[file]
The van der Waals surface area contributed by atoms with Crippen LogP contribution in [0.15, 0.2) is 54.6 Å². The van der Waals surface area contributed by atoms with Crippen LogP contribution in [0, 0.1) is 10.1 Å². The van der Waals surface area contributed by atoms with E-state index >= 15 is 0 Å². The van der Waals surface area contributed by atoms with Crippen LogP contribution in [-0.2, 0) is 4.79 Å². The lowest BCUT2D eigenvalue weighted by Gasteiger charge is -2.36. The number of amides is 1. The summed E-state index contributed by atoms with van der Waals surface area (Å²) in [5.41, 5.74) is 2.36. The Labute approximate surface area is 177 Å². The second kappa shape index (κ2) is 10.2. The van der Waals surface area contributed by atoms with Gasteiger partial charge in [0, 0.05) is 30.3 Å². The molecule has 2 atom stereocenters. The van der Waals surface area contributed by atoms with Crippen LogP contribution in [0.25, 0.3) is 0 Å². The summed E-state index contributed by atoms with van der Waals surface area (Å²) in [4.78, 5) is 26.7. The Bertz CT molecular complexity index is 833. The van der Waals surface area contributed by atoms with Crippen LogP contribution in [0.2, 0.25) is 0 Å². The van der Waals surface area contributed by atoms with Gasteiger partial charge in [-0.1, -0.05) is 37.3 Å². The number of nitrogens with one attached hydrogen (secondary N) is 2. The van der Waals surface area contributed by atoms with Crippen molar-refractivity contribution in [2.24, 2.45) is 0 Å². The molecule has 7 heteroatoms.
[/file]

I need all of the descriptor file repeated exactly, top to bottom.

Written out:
The van der Waals surface area contributed by atoms with Crippen LogP contribution in [0.15, 0.2) is 54.6 Å². The van der Waals surface area contributed by atoms with Crippen LogP contribution in [0, 0.1) is 10.1 Å². The van der Waals surface area contributed by atoms with E-state index >= 15 is 0 Å². The van der Waals surface area contributed by atoms with Crippen LogP contribution in [-0.2, 0) is 4.79 Å². The lowest BCUT2D eigenvalue weighted by Gasteiger charge is -2.36. The number of amides is 1. The summed E-state index contributed by atoms with van der Waals surface area (Å²) in [5.41, 5.74) is 2.36. The Labute approximate surface area is 177 Å². The second kappa shape index (κ2) is 10.2. The van der Waals surface area contributed by atoms with Gasteiger partial charge in [0, 0.05) is 30.3 Å². The molecule has 2 atom stereocenters. The van der Waals surface area contributed by atoms with Crippen LogP contribution in [0.25, 0.3) is 0 Å². The summed E-state index contributed by atoms with van der Waals surface area (Å²) in [4.78, 5) is 26.7. The Bertz CT molecular complexity index is 833. The van der Waals surface area contributed by atoms with Crippen LogP contribution in [0.2, 0.25) is 0 Å². The van der Waals surface area contributed by atoms with Gasteiger partial charge in [-0.1, -0.05) is 37.3 Å². The number of nitrogens with one attached hydrogen (secondary N) is 2. The van der Waals surface area contributed by atoms with Crippen molar-refractivity contribution in [2.24, 2.45) is 0 Å². The molecule has 7 heteroatoms.